Does Where You are Admitted Make a Difference? An Analysis of Medicare Data

46 Pages Posted: 17 Feb 1999 Last revised: 8 May 2000

See all articles by Frank A. Sloan

Frank A. Sloan

Duke University - Center for Health Policy, Law and Management; Duke University, Fuqua School of Business-Economics Group; Duke University - Department of Economics; National Bureau of Economic Research (NBER)

Gabriel Picone

Department of Economics

Donald H. Taylor

Duke University - Center for Health Policy, Law and Management

Shin-Yi Chou

Lehigh University - Department of Economics; National Bureau of Economic Research (NBER)

Date Written: January 1999

Abstract

This study investigated whether the type of hospital in which a Medicare beneficiary is admitted for hip fracture, stroke, coronary heart disease, or congestive heart failure matters in terms of amount and timing of Medicare payments and survival. In total, government hospitals were the least expensive for Medicare, with major teaching hospitals being most expensive within 6 months of admission after the index even. Survival was best in major teaching hospitals. When considering payments subsequent to those for the initial hospitalization, Medicare spent more for patients admitted to for-profit hospitals than for those admitted to other non-teaching facilities survival. Payments on behalf of patients treated in for-profit hospitals were higher for Medicare Part B and home health, especially during the first two months following discharge from the initial hospital. Results of our research suggest that Medicare has a definite financial interest in where Medicare beneficiaries are admitted for their hospital care.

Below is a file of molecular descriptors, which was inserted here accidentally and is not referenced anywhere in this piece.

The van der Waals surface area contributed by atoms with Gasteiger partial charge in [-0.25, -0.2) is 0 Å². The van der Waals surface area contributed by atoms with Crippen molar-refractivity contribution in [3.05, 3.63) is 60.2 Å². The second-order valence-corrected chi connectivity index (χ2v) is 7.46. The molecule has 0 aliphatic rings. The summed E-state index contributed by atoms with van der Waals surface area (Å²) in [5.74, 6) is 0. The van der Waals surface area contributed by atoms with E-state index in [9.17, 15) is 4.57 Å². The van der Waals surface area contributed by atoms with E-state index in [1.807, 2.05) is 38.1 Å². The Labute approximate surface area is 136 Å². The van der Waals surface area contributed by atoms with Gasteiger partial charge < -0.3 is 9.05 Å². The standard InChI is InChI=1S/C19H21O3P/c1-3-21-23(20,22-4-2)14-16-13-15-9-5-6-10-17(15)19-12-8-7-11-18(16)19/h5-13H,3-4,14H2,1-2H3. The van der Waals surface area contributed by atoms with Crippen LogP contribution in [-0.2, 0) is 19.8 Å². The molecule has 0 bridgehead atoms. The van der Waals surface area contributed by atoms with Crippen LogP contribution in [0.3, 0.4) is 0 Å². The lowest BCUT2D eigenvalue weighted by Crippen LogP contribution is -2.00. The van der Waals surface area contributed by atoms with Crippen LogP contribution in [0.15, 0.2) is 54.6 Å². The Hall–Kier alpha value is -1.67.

Suggested Citation

Sloan, Frank A. and Picone, Gabriel and Taylor, Donald H. and Chou, Shin-Yi, Does Where You are Admitted Make a Difference? An Analysis of Medicare Data (January 1999). NBER Working Paper No. w6896. Available at SSRN: https://ssrn.com/abstract=147377

Frank A. Sloan (Contact Author)

Duke University - Center for Health Policy, Law and Management ( email )

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Duke University, Fuqua School of Business-Economics Group ( email )

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Duke University - Department of Economics ( email )

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Donald H. Taylor

Duke University - Center for Health Policy, Law and Management ( email )

Box 90253
Durham, NC 27708
United States
(919) 684-2361 (Phone)
(919) 684-6426 (Fax)

Shin-Yi Chou

Lehigh University - Department of Economics ( email )

620 Taylor Street
Bethlehem, PA 18015
United States

National Bureau of Economic Research (NBER) ( email )

1050 Massachusetts Avenue
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